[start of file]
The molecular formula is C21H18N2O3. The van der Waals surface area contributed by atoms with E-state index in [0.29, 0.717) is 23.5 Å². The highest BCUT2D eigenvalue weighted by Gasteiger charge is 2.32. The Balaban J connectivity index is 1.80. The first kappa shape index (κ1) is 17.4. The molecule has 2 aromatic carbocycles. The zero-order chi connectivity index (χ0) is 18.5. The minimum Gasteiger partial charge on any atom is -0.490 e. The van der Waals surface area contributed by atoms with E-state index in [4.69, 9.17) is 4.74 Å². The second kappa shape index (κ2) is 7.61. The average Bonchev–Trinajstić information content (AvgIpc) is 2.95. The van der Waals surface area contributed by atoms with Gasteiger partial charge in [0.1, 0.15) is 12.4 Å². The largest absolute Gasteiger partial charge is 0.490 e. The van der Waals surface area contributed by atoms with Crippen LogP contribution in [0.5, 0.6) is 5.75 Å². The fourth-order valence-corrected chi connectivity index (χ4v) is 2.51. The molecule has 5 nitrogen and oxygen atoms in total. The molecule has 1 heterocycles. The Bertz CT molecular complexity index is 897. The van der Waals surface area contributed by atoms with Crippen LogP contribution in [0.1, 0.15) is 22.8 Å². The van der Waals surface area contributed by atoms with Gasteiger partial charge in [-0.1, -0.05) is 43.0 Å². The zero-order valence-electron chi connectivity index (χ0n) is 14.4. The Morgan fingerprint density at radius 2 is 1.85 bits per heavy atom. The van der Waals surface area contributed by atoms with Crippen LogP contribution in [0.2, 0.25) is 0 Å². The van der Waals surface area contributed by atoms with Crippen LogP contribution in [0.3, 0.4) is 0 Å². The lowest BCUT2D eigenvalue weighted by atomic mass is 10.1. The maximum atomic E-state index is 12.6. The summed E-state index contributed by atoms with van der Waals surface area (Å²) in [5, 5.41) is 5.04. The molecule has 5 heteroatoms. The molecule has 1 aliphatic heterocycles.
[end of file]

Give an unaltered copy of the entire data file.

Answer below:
The molecular formula is C21H18N2O3. The van der Waals surface area contributed by atoms with E-state index in [0.29, 0.717) is 23.5 Å². The highest BCUT2D eigenvalue weighted by Gasteiger charge is 2.32. The Balaban J connectivity index is 1.80. The first kappa shape index (κ1) is 17.4. The molecule has 2 aromatic carbocycles. The zero-order chi connectivity index (χ0) is 18.5. The minimum Gasteiger partial charge on any atom is -0.490 e. The van der Waals surface area contributed by atoms with E-state index in [4.69, 9.17) is 4.74 Å². The second kappa shape index (κ2) is 7.61. The average Bonchev–Trinajstić information content (AvgIpc) is 2.95. The van der Waals surface area contributed by atoms with Gasteiger partial charge in [0.1, 0.15) is 12.4 Å². The largest absolute Gasteiger partial charge is 0.490 e. The van der Waals surface area contributed by atoms with Crippen LogP contribution in [0.5, 0.6) is 5.75 Å². The fourth-order valence-corrected chi connectivity index (χ4v) is 2.51. The molecule has 5 nitrogen and oxygen atoms in total. The molecule has 1 heterocycles. The Bertz CT molecular complexity index is 897. The van der Waals surface area contributed by atoms with Crippen LogP contribution in [0.1, 0.15) is 22.8 Å². The van der Waals surface area contributed by atoms with Gasteiger partial charge in [-0.1, -0.05) is 43.0 Å². The zero-order valence-electron chi connectivity index (χ0n) is 14.4. The Morgan fingerprint density at radius 2 is 1.85 bits per heavy atom. The van der Waals surface area contributed by atoms with Crippen LogP contribution in [0.2, 0.25) is 0 Å². The van der Waals surface area contributed by atoms with Crippen LogP contribution in [0.3, 0.4) is 0 Å². The lowest BCUT2D eigenvalue weighted by atomic mass is 10.1. The maximum atomic E-state index is 12.6. The summed E-state index contributed by atoms with van der Waals surface area (Å²) in [5, 5.41) is 5.04. The molecule has 5 heteroatoms. The molecule has 1 aliphatic heterocycles.